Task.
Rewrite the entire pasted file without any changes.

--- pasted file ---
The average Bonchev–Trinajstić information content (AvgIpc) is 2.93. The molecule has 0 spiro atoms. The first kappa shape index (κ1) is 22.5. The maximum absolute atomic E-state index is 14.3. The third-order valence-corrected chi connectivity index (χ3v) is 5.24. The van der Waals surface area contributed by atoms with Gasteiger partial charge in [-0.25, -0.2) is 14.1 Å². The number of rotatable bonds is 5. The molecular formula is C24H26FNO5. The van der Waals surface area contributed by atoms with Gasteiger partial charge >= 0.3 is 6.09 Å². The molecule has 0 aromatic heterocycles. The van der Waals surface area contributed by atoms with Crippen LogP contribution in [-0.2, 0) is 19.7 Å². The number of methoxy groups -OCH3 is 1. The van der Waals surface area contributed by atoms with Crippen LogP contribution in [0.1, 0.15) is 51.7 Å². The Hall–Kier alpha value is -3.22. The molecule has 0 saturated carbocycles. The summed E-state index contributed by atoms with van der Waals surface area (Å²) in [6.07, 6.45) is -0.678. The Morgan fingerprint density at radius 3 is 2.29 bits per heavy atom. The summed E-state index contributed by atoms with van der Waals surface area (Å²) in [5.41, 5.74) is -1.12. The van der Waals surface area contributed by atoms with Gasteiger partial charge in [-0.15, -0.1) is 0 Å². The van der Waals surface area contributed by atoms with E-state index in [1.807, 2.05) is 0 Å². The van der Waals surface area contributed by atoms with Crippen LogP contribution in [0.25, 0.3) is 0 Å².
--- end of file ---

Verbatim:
The average Bonchev–Trinajstić information content (AvgIpc) is 2.93. The molecule has 0 spiro atoms. The first kappa shape index (κ1) is 22.5. The maximum absolute atomic E-state index is 14.3. The third-order valence-corrected chi connectivity index (χ3v) is 5.24. The van der Waals surface area contributed by atoms with Gasteiger partial charge in [-0.25, -0.2) is 14.1 Å². The number of rotatable bonds is 5. The molecular formula is C24H26FNO5. The van der Waals surface area contributed by atoms with Gasteiger partial charge >= 0.3 is 6.09 Å². The molecule has 0 aromatic heterocycles. The van der Waals surface area contributed by atoms with Crippen LogP contribution in [-0.2, 0) is 19.7 Å². The number of methoxy groups -OCH3 is 1. The van der Waals surface area contributed by atoms with Crippen LogP contribution in [0.1, 0.15) is 51.7 Å². The Hall–Kier alpha value is -3.22. The molecule has 0 saturated carbocycles. The summed E-state index contributed by atoms with van der Waals surface area (Å²) in [6.07, 6.45) is -0.678. The Morgan fingerprint density at radius 3 is 2.29 bits per heavy atom. The summed E-state index contributed by atoms with van der Waals surface area (Å²) in [5.41, 5.74) is -1.12. The van der Waals surface area contributed by atoms with Gasteiger partial charge in [-0.15, -0.1) is 0 Å². The van der Waals surface area contributed by atoms with E-state index in [1.807, 2.05) is 0 Å². The van der Waals surface area contributed by atoms with Crippen LogP contribution in [0.25, 0.3) is 0 Å².